Even hotter stuff

So yesterday was the kiln fireing. It is still cooling down. But it already has cooled down to 200 °C and even though my plan was to drive home today in the morning I couldn’t. There was still a mold to be made and one to be filled. So I stayed and read the text I had to read for university in my studio between slipcasting and kiln-checking. I just worry a little about my trip to Münster tomorrow since it will start at four in the morning and it’s almost 7 pm now and I didn’t catch a train back to Mainz yet. But I’ll manage somehow I guess. I’ll come back from Münster on Friday, quickly drop off the stuff at home, then head over to the studio till sunday and do nothing that day except resting. By then I’ll at least have earned that day off I think. The past weeks have been crazy busy here at the studio and at university and I barely managed to get one day off, neither during the week or on the weekend. Although I am pretty excited for my trip to Münster and the following one to the Documenta 14 I am also a little worried about taking breaks. So this is why I really should stick to my plan to take the coming sunday off. No waiting on kilns to cool down or glazes that still need to be mixed, no more new mold making (!) and no quicky on the wheel. Because deep down I know that there’s no such thing as quickies in the studio. It all takes time. Time to do and time to dry. I can’t and I shouldn’t rush it, otherwise things will just go bad as I already found out the hard way.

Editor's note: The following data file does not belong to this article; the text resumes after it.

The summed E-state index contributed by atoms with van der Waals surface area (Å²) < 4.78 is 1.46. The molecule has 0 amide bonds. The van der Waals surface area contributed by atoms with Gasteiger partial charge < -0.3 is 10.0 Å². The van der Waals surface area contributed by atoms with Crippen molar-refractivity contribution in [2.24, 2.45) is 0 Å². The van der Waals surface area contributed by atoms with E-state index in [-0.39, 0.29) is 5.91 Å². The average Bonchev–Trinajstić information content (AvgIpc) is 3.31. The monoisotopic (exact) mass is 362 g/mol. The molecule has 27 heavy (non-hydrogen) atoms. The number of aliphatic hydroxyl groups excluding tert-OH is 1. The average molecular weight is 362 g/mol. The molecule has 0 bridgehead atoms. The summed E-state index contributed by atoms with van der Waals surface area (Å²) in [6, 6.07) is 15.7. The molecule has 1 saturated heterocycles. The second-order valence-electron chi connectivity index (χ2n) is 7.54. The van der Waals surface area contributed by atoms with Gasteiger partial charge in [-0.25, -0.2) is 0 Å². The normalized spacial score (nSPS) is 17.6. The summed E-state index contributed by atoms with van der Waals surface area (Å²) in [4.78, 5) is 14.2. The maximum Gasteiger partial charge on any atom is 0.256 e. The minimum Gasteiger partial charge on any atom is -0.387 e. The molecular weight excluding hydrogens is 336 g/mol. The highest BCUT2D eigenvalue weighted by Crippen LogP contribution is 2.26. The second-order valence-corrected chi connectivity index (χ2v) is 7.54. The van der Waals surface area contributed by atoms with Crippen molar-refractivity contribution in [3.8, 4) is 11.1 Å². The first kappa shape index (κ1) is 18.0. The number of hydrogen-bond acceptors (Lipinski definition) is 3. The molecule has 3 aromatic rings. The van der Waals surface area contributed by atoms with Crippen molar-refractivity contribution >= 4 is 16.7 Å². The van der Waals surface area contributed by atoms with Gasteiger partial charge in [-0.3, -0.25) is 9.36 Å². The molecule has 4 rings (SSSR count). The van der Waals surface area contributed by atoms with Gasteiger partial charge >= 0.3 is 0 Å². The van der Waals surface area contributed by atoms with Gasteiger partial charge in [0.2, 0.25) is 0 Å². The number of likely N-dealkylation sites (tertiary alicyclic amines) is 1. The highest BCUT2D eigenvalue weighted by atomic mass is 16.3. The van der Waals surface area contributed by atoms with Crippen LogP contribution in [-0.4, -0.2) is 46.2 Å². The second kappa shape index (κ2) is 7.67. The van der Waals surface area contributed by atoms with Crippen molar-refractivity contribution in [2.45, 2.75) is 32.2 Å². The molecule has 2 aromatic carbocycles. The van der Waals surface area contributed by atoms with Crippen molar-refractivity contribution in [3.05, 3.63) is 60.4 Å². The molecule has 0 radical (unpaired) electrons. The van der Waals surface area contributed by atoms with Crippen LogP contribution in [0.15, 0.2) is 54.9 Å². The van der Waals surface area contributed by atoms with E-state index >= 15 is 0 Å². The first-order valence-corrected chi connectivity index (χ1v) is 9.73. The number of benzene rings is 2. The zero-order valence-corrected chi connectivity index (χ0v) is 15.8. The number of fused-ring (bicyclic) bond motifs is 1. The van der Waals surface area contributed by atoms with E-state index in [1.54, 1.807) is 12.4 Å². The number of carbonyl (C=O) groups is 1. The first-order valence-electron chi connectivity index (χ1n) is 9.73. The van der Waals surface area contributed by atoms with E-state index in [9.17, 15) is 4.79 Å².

Anyways. Since I didn’t get much freetime lately that also means I increased the number of slipcast porcelain-branches a lot. And since I plan an installation of them it can’t hurt to start off having a couple more of them. Also the mold now has time to dry out over a few days so I will be able to make another load of branches when I come back.
Also I made new testtiles. I already used up most of the ones I had for all the glazes I mixed while the kiln was cooling down. But since I recently read a cool article about copper reds chemically reduced by adding silicon carbide to the glaze, I needed more testtiles. Silicon carbide usually is used as an abrasive and comes in different grain sizes. John Britt mentions using grit 600 or 800 but other sources say the finer the better. So I ordered 800 mesh and 2000 mesh and will test away with that. I’ll also try to mix some foodsafe glazes from the transparent glaze I bought ready made at Carl Jäger and adding colorants to it. They said it was still food safe afterwards and I won’t need much colorant since I plan on getting the look of a celadon.

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